MacKenzie's Mental Health Journey
Editor's note: Thank you MacKenzie for sharing your self-reflective journey of self-acceptance and self-care.
Hi! I have always wanted to do something like this but I never really knew what I would say. I guess I'll start off by briefly introducing myself.
My name is Mackenzie. I am a 21-year-old student in the Nursing program at the University of Calgary. I was born in Fort McMurray, six minutes after my twin sister. I don't eat meat, and I love every gender. If somebody asked me to list some of the things I love, I would say baths, dogs, coffee, wine, and reading. Aside from all of these things (and more!) that make me the person that I am, I also struggle with mental illness.
I have always been the type of person who concedes. I once told someone that I would rather "lose the fight and not the person." I would repeat this like a mantra and cling to it as a reason not to leave abusive situations. For me, it was worse to "give up" and not try than to protect myself and leave. I always apologized for things that were not my fault. To this day, I continue to apologize for them.
I garnered the reputation of being a pushover, and this allowed people to take advantage of me, especially since I always saw their great qualities. I thought this was my strength (in some twisted way, maybe it is): the ability to feel so fiercely and love so fully that it shattered me. When medical professionals speculated that a diagnosis of borderline personality disorder might be appropriate (among diagnoses of anxiety, depression, ADHD, an eating disorder, and a history of self-harm), it felt so right. However, it also tore me apart.
In hindsight, it makes perfect sense. My intense fear of abandonment enveloped me to the point where I apologized, whether or not I should have. I forgot about myself and what I needed in order to please other people. It's hard having this as a part of me. I've invalidated and suppressed my own feelings to accommodate others for so long. It's almost as if I don't know who I am without that.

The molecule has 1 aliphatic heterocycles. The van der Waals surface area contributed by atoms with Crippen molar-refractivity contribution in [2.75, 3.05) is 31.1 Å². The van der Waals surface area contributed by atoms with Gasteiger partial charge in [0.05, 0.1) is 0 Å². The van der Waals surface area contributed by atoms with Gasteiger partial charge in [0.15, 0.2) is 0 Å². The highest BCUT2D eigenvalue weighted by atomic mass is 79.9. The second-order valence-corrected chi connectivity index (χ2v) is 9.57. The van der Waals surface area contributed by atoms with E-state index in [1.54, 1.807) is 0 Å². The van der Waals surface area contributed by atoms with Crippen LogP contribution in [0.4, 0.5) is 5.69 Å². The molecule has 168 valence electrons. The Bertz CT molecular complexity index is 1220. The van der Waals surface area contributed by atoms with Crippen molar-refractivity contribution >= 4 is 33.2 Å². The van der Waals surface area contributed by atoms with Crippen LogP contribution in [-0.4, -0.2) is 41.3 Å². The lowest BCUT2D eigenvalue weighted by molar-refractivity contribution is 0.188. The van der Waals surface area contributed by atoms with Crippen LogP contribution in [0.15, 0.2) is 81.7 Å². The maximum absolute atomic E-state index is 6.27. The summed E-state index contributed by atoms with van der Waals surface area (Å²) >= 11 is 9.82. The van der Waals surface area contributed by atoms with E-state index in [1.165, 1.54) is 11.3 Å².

So what is the moral of the story? This is me at this point. I am learning to be gentle with myself. As well, I am learning not to be sorry about being a person who exists for themselves.
Why is it important for you to share your story and experiences with mental health and illness?
I think there is braveness and courage in being radically vulnerable. In sharing my own story and vulnerability, I hope it gives people who may not have said anything before, the chance to speak out. There is strength in a community; given the knowledge that one isn't alone makes it much easier to find the help one needs.
Calgary, AB, CA
More about MacKenzie:
I am in my 4th year of nursing, intending to focus on mental health. In my free time, I enjoys taking baths, reading books, cross-stitching and embroidery, and recently took upon learning yoga as a means of physical activity. My dog, Pancake is my pride and joy!
I am passionate about mental health, and aim to reduce stigma by showing the “real” unedited side of it. I make sense of my life experiences by photo-journaling my journey on my personal Instagram. The following is a photo from a stay I recently had at Rockyview for preventative measures. I really love it because it's a hospital room, which for-the-most part is super boring, but the curtains were rainbow and made me feel so lucky and hopeful!
Would you like to share your story? Click "Share Your Story" below to submit your story:
Do you need support?
If you in immediate danger of hurting yourself or someone else phone 911. For other support please call:
Calgary: Distress Centre Calgary - (403) 266 HELP (4357)
Edmonton: The Support Network Distress Line - (780) 482 - HELP (4357)
Are you somewhere else in Canada? Find a crisis line near you.
International? Find a crisis line near you.
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